|| ||Alan Cox <alan-AT-lxorguk.ukuu.org.uk>|
|| ||Re: thoughts on kernel security issues|
|| ||Thu, 13 Jan 2005 15:36:33 +0000|
|| ||Dave Jones <davej-AT-redhat.com>, Linus Torvalds <torvalds-AT-osdl.org>,
Marcelo Tosatti <marcelo.tosatti-AT-cyclades.com>,
Greg KH <greg-AT-kroah.com>, Chris Wright <chrisw-AT-osdl.org>,
Linux Kernel Mailing List <linux-kernel-AT-vger.kernel.org>|
On Iau, 2005-01-13 at 03:53, Marek Habersack wrote:
> That might be, but note one thing: not everybody runs vendor kernels (for
> reasons). Now see what happens when the super-secret vulnerability (with
> vendor fixes) is described in an advisory. A person managing a park of machines
> (let's say 100) with custom, non-vendor, kernels suddenly finds out that they
> have a buggy kernel and 100 machines to upgrade while the exploit and the
Those running 2.4 non-vendor kernels are just fine because Marcelo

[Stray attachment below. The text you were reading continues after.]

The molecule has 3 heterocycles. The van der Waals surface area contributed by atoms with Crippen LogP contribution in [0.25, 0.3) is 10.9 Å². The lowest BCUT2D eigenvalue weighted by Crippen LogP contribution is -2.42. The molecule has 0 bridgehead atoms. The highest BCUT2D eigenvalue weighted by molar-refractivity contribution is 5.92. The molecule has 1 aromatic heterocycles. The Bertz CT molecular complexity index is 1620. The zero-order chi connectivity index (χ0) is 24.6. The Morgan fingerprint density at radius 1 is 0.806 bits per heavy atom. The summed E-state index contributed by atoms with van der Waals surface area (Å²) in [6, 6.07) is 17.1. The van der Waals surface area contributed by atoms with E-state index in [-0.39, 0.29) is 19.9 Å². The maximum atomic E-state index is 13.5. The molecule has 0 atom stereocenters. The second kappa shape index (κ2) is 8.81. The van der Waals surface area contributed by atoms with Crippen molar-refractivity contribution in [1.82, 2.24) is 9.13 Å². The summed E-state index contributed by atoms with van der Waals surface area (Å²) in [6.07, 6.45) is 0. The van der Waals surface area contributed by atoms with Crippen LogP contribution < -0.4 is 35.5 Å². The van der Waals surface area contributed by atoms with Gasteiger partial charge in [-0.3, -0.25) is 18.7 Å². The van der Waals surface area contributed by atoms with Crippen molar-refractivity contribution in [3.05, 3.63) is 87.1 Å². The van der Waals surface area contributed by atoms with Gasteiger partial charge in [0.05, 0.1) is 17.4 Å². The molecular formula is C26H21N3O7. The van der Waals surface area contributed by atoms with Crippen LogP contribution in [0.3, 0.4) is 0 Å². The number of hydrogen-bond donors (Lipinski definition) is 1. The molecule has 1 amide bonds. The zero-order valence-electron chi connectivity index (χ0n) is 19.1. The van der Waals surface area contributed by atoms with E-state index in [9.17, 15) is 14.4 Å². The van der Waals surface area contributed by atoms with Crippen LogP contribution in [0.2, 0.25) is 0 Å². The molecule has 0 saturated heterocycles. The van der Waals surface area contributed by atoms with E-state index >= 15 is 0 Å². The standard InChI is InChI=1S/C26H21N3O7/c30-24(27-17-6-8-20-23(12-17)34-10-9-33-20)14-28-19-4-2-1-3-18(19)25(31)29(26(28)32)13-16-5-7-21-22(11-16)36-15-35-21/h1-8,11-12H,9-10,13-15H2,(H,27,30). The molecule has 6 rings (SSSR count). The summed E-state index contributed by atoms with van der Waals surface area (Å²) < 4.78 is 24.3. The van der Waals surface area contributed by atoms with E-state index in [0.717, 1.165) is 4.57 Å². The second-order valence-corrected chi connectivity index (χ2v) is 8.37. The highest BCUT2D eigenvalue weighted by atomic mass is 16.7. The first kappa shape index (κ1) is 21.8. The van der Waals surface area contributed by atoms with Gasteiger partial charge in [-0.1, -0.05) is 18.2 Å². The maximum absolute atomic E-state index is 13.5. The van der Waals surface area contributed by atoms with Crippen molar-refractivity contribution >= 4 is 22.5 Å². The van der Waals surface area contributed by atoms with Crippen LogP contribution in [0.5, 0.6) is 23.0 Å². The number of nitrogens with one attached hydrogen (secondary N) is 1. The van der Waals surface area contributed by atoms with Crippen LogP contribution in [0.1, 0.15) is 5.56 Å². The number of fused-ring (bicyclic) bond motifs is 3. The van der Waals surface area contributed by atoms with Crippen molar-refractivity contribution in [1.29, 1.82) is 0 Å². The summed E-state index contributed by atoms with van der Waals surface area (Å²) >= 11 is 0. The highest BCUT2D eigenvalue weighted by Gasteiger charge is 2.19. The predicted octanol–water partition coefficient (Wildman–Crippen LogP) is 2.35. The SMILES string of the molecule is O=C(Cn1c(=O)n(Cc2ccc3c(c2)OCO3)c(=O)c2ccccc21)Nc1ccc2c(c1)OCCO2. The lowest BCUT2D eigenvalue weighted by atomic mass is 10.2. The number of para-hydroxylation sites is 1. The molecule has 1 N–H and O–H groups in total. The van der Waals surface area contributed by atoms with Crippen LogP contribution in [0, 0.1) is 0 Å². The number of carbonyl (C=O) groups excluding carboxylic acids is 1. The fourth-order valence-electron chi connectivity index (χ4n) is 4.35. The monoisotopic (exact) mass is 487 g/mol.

chooses to work with vendor-sec while Linus chooses not to. I choose to
work with vendor-sec so generally the -ac tree is also fairly prompt on
Given that base 2.6 kernels are shipped by Linus with known unfixed
security holes anyone trying to use them really should be doing some
careful thinking. In truth no 2.6 released kernel is suitable for
anything but beta testing until you add a few patches anyway.
2.6.9 for example went out with known holes and broken AX.25 (known)
2.6.10 went out with the known holes mostly fixed but memory corrupting
bugs, AX.25 still broken and the wrong fix applied for the smb holes so
SMB doesn't work on it
I still think the 2.6 model works well because its making very good
progress and then others are doing testing and quality management on it.
Linus is doing the stuff he is good at and other people are doing the
stuff he doesn't.
That change of model changes the security model too however.
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